One of the most useful forms of rebasing, used for squashing commits and rewriting commit messages, is the interactive rebase. To do this run

git rebase -i HEAD~N

Where git will keep commit HEAD~N commit the same, but then rebase everything else from here up to HEAD; HEAD~N is the Nth ancestor of HEAD (be aware that if there are merge commits in the range you specify you might well get more commits included that you expect, git log --oneline HEAD~N..HEAD will help, but it is strongly discouraged to rebase across merge commits).

Now in your editor a page will open, showing every commit that will be part of the rebase along with what will happen to it (the default is pick meaning keep this commit as is) and the one line commit message.

Alert Do make sure that your EDITOR environment variable is set to an editor that you know how to use.

To merge a commit with its parent, change pick to squash (or just s); if you choose fixup instead then the commit message for the fixed-up commit will be discarded. In both cases you will have the chance to rewrite the commit message for the merged commit. To just rewrite a commit message change the command to reword. The descriptions of the other command options are pretty clear.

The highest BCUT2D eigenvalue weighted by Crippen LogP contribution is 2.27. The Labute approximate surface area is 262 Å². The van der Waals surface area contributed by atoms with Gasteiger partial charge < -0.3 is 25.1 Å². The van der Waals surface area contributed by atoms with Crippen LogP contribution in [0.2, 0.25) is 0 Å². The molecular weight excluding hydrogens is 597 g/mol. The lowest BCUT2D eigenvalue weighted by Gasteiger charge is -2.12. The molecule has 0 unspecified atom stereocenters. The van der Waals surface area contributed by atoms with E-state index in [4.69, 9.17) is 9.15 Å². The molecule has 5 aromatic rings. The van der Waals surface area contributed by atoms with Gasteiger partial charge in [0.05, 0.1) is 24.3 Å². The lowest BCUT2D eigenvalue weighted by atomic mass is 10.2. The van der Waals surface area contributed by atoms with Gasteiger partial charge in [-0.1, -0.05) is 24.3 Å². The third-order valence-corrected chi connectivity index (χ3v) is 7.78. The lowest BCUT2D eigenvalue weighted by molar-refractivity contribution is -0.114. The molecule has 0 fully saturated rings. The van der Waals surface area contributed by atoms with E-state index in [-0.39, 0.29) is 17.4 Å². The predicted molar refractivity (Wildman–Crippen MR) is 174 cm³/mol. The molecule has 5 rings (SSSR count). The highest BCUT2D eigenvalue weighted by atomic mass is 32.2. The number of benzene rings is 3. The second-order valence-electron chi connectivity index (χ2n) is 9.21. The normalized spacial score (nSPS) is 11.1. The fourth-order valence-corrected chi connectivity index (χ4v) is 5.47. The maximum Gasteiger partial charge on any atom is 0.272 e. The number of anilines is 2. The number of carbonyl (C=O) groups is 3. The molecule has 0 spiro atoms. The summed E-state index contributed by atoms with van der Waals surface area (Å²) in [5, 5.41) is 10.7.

When you save and exit your editor git will execute each of the rebase commands in turn, producing a new commit history from the starting point.

A much more extensive discussion of these options is in the git tools documentation.

CMake Errors

If you get strange cmake errors e.g.

undefined reference to `pthread_create'

then it’s likely that you have:

testarea = <pwd>

in an .asetup file, and you also ran asetup inside the athena/ directory. You could remove testarea, delete the extraneous files (use git status to find what was added) and re-run. However we instead recommend running asetup in the top-level directory (i.e. the directory which contains athena/), as this means you don’t need to modify your configuration but also avoids asetup creating unnecessary local .asetup files.